There are as many theories as to why Rome fell as there are as to why WWI started. At the end of the day, it was a combination of economic collapse (in particular, the debasement of coinage), bad government, poor succession rules that meant the military played too much of a role in an Emperor's rise and fall, climactic changes in Eurasia that meant lots of angry hoards of people from the Asian Steppe began their first major incursions over the Urals, and finally, in a last ditch effort, the later Emperors cutting the empire to pieces and hiring a bunch of unreliable and upwardly mobile German mercenaries to fill out their dwindling legions.

    It should also be reminded that Rome did persist for a thousand years after Romulus Augustulus was deposed in the West; in the form of the Byzantine Empire.

  • by Jeremiah Cornelius (137) on Monday April 28, 2014 @11:36AM (#46859743) Homepage Journal

    Phantoms are chasing phantoms - with credit.

  • by jandersen (462034) on Monday April 28, 2014 @11:37AM (#46859761)

    Planned obsolescence and subscription services that didn't exist for most people 30 years ago are helping to keep things afloat

    They certainly give the illusion of markets growing. In real terms, I don't think the economy is growing; we are still living in a closed ecosystem, so at some point we will hit the ceiling and experience a catastrophic breakdown, unless we learn to curb our delusions about unlimited growth. The question is only when it will happen - but there is still an absurd reluctance to even consider the question, so we don't know if it might be tomorrow or perhaps in 500 years.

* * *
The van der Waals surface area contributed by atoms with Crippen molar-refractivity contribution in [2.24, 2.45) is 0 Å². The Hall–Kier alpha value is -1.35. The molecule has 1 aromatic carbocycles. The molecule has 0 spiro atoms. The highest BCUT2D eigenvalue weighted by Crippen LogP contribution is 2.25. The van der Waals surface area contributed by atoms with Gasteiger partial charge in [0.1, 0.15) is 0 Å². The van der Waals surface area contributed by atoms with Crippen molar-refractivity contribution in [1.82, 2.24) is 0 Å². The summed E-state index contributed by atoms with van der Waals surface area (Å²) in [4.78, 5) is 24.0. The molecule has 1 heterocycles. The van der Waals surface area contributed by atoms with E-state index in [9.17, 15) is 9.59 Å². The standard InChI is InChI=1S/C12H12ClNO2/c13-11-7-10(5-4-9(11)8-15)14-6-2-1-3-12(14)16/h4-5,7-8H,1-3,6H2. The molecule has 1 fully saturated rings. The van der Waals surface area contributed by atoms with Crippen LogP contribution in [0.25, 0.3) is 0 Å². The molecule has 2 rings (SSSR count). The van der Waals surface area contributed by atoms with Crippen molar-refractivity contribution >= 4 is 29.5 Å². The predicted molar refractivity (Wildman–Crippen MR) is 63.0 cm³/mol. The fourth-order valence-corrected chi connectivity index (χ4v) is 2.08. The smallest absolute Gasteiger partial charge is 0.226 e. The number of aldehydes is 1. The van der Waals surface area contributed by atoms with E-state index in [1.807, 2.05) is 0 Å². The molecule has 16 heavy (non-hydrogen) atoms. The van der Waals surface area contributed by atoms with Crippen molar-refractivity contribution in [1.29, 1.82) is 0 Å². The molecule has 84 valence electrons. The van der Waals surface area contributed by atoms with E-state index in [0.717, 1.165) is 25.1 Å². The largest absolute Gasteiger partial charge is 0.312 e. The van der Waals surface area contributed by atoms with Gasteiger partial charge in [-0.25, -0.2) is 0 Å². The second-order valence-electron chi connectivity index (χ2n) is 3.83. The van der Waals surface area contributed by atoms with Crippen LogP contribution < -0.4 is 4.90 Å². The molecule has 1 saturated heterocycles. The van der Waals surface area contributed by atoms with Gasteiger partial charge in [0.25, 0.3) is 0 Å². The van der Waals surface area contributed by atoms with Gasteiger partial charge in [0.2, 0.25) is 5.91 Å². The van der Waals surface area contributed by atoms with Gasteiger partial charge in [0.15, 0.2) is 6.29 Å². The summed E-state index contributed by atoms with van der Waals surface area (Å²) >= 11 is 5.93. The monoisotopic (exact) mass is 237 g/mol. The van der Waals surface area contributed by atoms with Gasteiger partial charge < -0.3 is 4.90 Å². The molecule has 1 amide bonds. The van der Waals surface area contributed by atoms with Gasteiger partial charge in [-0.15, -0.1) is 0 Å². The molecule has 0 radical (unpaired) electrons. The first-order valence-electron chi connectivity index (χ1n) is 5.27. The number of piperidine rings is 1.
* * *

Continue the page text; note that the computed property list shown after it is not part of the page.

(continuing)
• by MightyMartian (840721) on Monday April 28, 2014 @11:49AM (#46859919) Journal

    I'm not sure I even buy that. The Republic had always been an unstable form of government, and I'd argue the real collapse of the Republic came about because of the expansion of Rome (remember here, Rome as a major imperial power began with the Punic Wars, over a century before Caesar's death). As Rome absorbed the Carthaginian empire, it grew very rapidly and the political structure of the Republic was never very good and dealing with this. Caesar was ultimately the symptom of the disease that had plagued the Republic for decades. If he hadn't tried to seize power, someone else would have, and let us remember that his attempt ultimately failed, but did pave the way for his nephew Octavius to push the whole way.

  • by Dcnjoe60 (682885) on Monday April 28, 2014 @11:59AM (#46860025)

    Top that with the degradation of quality in what use to be considered durable goods

    I'm not buying that model. Cars, which are the second most expensive purchase after a house, are lasting longer than ever. Sure, some durable goods are lasting less time then previously, but they also cost significantly fewer hours of labor to purchase so their hours of labor to useful life ratio is probably in the same ballpark.